In 2003, NIAID scientists and clinical researchers at South Korea’s Masan National Tuberculosis Hospital joined forces to develop potential new drug regimens for effective treatment of TB. Read about NIAID's TB research collaboration with South Korea.
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The Republic of Korea, often referred to as South Korea, has experienced tremendous economic growth over the past several decades. It is one of the United States' largest trading partners and one of the largest economies in the world.
Despite this economic growth, tuberculosis (TB) continues to be a large public health concern for the Republic of Korea, particularly with the emergence of multidrug-resistant (MDR) and extensively drug-resistant (XDR) TB. In 2006, 14 percent of previously treated TB cases in the Republic of Korea were MDR TB, according to the World Health Organization (WHO). Additionally, WHO reports that malaria cases, at one time on the decline in the country, have recently begun to rise.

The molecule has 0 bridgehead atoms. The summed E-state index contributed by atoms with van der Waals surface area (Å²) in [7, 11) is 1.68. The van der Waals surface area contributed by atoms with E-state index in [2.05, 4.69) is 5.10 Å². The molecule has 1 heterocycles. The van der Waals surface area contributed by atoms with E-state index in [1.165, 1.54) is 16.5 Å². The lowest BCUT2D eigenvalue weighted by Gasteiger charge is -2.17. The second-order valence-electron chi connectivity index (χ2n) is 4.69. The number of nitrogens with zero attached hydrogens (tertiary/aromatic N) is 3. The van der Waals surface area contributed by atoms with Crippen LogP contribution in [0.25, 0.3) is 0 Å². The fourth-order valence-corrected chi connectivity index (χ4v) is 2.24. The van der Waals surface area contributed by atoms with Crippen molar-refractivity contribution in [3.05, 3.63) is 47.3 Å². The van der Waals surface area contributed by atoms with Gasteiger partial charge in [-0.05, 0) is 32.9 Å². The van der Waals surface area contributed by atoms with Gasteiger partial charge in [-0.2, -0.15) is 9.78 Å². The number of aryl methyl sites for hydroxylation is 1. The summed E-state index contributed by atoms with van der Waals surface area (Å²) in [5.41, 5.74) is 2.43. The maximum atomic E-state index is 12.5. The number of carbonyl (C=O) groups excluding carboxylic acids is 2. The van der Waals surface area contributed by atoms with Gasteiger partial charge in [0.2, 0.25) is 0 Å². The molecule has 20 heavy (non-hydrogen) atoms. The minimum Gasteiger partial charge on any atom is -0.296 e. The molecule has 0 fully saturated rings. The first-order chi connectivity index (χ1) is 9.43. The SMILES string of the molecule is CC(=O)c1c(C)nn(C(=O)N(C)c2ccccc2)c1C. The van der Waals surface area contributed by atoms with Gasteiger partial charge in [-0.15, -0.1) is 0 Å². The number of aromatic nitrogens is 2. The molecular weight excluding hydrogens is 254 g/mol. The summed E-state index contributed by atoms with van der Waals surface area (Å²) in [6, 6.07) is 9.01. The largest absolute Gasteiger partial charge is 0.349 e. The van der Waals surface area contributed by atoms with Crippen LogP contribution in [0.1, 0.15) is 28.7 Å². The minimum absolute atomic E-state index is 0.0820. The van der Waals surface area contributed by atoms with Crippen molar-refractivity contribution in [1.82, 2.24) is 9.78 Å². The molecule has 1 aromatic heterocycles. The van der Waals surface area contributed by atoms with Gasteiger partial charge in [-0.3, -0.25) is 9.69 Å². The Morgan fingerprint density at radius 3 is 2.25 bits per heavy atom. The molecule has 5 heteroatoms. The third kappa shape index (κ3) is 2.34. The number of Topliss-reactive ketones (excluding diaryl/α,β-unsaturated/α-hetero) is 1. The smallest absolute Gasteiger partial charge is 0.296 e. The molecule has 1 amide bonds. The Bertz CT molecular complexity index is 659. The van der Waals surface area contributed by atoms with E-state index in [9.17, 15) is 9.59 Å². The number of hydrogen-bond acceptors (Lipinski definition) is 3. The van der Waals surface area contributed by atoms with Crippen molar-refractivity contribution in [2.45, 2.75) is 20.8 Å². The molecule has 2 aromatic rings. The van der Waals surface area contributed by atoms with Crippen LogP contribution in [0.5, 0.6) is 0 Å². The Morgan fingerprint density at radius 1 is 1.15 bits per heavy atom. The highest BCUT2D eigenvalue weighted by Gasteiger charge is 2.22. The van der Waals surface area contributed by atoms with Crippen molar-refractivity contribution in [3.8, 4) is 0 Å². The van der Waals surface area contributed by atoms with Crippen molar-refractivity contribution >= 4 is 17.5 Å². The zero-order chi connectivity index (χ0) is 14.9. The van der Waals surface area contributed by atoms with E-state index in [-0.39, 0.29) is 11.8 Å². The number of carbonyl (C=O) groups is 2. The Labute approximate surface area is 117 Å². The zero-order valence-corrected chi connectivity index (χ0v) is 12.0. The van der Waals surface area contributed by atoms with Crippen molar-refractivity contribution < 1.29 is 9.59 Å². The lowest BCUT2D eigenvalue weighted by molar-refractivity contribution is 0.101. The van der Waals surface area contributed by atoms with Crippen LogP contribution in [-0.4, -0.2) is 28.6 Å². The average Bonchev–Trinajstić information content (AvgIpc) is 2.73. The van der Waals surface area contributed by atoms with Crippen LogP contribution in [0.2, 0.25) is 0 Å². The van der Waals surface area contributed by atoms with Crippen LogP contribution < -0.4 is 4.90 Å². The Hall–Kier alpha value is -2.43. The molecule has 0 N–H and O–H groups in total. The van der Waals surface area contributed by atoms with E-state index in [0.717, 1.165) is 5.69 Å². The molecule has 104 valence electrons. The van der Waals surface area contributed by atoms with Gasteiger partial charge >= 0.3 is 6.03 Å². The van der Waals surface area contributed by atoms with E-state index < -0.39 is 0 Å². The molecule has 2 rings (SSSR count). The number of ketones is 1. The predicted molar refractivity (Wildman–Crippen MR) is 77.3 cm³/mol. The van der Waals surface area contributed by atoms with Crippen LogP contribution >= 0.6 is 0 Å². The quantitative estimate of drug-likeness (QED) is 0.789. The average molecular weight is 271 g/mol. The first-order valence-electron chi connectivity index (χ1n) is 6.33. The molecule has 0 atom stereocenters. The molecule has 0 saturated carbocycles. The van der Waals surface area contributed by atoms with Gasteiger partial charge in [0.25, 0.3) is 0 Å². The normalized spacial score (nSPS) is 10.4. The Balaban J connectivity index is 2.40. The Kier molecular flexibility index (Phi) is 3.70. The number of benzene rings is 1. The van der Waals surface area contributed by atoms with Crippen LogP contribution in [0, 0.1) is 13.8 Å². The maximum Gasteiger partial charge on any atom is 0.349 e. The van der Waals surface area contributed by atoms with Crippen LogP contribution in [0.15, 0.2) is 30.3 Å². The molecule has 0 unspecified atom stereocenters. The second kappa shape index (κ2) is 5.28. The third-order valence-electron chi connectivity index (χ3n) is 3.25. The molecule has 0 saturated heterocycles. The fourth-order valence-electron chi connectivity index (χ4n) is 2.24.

NIAID-supported research in the Republic of Korea has been focused on TB, herpes virus, and parasitic diseases, among others. NIAID collaborates with the Republic Korea under the auspices of several science and technology agreements. These include a letter of intent between NIAID and the Bureau of Health Promotion of the Ministry of Health and Welfare, signed in July 2003; a memorandum of understanding on Health and Medical Sciences between the U.S. Department of Health and Human Services and the Ministry of Health and Welfare, signed in July 2003; and an umbrella agreement relating to Scientific and Technical Cooperation between the U.S. government and the government of the Republic of Korea, signed in July 1999.
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Last Updated September 07, 2012